What is Halley’s Comet?

Halley’s Comet or Comet Halley officially designated 1P/Halley, is a short-period comet visible from Earth every 75–76 years.

Halley is the only known short-period comet that is clearly visible to the naked eye from Earth, and the only naked-eye comet that might appear twice in a human lifetime


One rather pretentious question that comes up when talking about comets is how on earth did it start orbiting around the sun in the first place and how long has it been orbiting?

Where do comets come from?

Comets come from two major areas of our solar system: the Kuiper Belt and the Oort  Cloud. Each of these regions contains billions of comets, but they’re so spaced apart that they get no closer to each other than Earth does to the sun.


How long has it been orbiting?

It is thought that Halley has been in its current orbit for around 60,000 to 200,000 years. However, it is very difficult to calculate any comet’s previous orbit with accuracy due to the fact that the orbit is always altered once it passes close to the Sun.


When will we see it again?

The last known sighting of the comet was in 1986 and the earliest it will come close enough to see is 2061!


The Halley’s Lunar and Martian Crater.

Among other things named honoring Halley is the Halley’s crater on the moon and on Mars.


Halley’s crater. ( Upper left )


PC: NASA, opencourse, hitrecord, ESA

Comet 67P/Churyumov-Gerasimenko. Credit: AFP/ESA/Rosetta/MPS

Comets stink: space probe finds odor of urine, rotten eggs and alcohol

Ever wondered how a comet smells? Well even if you could, you might wish you hadn’t: rotten eggs, horse pee, alcohol and bitter almonds are just a couple of the fragrances you could sniff.

A smelly comet

Comet 67P/Churyumov-Gerasimenko. Credit: AFP/ESA/Rosetta/MPS

Comet 67P/Churyumov-Gerasimenko. Credit: AFP/ESA/Rosetta/MPS

These volatile compounds were detected by  a mass spectrometer aboard the Rosetta probe which is currently studying the Comet 67P/Churyumov-Gerasimenko. The mass spectrometer analyzed the chemical signature of  gas given off by the “coma,” the comet’s head, and found numerous unexpected compounds. The Rosina team believed only the most volatile molecules — carbon dioxide and carbon monoxide — would be released as the comet’s icy surface started slowly to warm, but they were in for a surprise.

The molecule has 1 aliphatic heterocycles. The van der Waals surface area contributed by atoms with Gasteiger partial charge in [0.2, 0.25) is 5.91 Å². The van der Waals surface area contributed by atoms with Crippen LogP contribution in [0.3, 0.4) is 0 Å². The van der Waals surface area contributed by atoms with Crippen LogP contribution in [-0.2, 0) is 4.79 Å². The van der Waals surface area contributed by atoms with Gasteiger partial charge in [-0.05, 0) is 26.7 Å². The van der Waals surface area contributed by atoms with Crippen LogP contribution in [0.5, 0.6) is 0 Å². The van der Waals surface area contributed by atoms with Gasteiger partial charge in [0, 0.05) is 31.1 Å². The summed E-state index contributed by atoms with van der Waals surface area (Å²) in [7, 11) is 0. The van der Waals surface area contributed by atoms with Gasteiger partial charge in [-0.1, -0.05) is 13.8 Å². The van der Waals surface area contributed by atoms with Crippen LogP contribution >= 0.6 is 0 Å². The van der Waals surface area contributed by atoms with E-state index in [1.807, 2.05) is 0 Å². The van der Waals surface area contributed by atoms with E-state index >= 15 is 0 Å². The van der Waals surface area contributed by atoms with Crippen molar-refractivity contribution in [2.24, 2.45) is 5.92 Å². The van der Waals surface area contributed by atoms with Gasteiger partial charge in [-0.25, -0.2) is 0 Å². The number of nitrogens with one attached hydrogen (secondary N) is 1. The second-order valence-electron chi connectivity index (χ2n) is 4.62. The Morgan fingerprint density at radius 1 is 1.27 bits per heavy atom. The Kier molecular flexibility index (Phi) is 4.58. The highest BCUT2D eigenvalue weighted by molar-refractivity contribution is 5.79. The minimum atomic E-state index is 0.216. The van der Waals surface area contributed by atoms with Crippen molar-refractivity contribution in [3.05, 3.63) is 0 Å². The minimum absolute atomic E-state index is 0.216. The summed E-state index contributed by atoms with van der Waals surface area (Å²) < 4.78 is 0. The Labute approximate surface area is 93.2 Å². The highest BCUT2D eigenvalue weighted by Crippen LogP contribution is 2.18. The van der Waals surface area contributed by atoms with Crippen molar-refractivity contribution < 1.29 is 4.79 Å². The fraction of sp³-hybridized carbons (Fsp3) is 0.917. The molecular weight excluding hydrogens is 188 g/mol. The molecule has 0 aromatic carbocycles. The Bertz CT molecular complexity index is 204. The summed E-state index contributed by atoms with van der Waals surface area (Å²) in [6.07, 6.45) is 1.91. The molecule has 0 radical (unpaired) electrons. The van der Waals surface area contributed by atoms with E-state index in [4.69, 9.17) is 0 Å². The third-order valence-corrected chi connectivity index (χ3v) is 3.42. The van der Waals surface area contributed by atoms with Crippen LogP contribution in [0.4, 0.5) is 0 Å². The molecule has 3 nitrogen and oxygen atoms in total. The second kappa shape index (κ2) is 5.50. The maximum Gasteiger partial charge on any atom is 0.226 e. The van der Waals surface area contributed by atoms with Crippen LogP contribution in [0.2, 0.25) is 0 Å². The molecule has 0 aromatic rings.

“The perfume of 67P/C-G is quite strong, with the odour of rotten eggs (hydrogen sulphide), horse stable (ammonia) and the pungent, suffocating odour of formaldehyde,” said Kathrin Altwegg, Rosina’s chief scientist.

“This is mixed with the faint, bitter, almond-like aroma of hydrogen cyanide.

“Add some whiff of alcohol (methanol) to this mixutre, paired with the vinegar-like aroma of sulphur dioxide and a hint of the sweet aromatic scent of carbon disulphide, and you arrive at the ‘perfume’ of our comet.”

Project leader Kathrin Altwegg of the University of Bern said the aroma will get stronger as 67P gets closer to the sun, causing it to release more gas and form the coma characteristic of comets. On August 13 next year, the comet and Rosetta will be 185 million kilometres from the Sun, their closest approach to our star.

Comets from another solar system

Image: Telegraph

In other comet-related news, astronomers have identified over 500 exocomets – comets swarming through solar systems other than our own. The discovery was made after more than  1,000 separate observations were programmed between the years of 2003 and 2011 through the HARPS instrument, which is a part of the ESO 3.6-meter telescope at the La Silla Observatory in Chile.

Flavein Kiefer, research team leader, says “For the first time a statistical study has determined the physics and orbits for a large number of exocomets. This work provides a remarkable look at the mechanisms that were at work in the Solar System just after its formation 4.5 billion years ago.”